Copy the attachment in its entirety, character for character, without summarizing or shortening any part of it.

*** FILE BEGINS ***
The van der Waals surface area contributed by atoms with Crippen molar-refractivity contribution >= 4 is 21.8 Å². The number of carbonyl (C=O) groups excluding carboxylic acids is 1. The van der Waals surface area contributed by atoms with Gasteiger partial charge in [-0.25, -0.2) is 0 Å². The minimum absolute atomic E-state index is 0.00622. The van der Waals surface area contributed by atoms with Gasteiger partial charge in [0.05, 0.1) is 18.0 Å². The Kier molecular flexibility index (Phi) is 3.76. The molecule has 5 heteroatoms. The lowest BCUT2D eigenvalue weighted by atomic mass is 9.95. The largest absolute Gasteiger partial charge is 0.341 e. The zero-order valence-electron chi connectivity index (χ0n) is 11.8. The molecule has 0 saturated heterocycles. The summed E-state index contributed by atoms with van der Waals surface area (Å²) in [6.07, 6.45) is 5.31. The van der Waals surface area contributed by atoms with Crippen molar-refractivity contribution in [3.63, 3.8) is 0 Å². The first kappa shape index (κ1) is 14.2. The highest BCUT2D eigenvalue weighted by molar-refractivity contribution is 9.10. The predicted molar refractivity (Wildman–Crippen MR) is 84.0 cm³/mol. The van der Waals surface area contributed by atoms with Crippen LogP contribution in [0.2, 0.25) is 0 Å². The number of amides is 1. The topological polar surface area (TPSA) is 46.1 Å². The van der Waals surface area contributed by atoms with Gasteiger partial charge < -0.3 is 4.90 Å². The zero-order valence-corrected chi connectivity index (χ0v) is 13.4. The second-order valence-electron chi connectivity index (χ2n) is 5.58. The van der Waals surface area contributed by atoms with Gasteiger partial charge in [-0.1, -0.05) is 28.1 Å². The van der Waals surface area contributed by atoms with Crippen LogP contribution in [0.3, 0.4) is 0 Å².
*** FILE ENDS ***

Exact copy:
The van der Waals surface area contributed by atoms with Crippen molar-refractivity contribution >= 4 is 21.8 Å². The number of carbonyl (C=O) groups excluding carboxylic acids is 1. The van der Waals surface area contributed by atoms with Gasteiger partial charge in [-0.25, -0.2) is 0 Å². The minimum absolute atomic E-state index is 0.00622. The van der Waals surface area contributed by atoms with Gasteiger partial charge in [0.05, 0.1) is 18.0 Å². The Kier molecular flexibility index (Phi) is 3.76. The molecule has 5 heteroatoms. The lowest BCUT2D eigenvalue weighted by atomic mass is 9.95. The largest absolute Gasteiger partial charge is 0.341 e. The zero-order valence-electron chi connectivity index (χ0n) is 11.8. The molecule has 0 saturated heterocycles. The summed E-state index contributed by atoms with van der Waals surface area (Å²) in [6.07, 6.45) is 5.31. The van der Waals surface area contributed by atoms with Crippen molar-refractivity contribution in [3.63, 3.8) is 0 Å². The first kappa shape index (κ1) is 14.2. The highest BCUT2D eigenvalue weighted by molar-refractivity contribution is 9.10. The predicted molar refractivity (Wildman–Crippen MR) is 84.0 cm³/mol. The van der Waals surface area contributed by atoms with Crippen LogP contribution in [0.2, 0.25) is 0 Å². The number of amides is 1. The topological polar surface area (TPSA) is 46.1 Å². The van der Waals surface area contributed by atoms with Gasteiger partial charge < -0.3 is 4.90 Å². The zero-order valence-corrected chi connectivity index (χ0v) is 13.4. The second-order valence-electron chi connectivity index (χ2n) is 5.58. The van der Waals surface area contributed by atoms with Gasteiger partial charge in [-0.1, -0.05) is 28.1 Å². The van der Waals surface area contributed by atoms with Crippen LogP contribution in [0.3, 0.4) is 0 Å².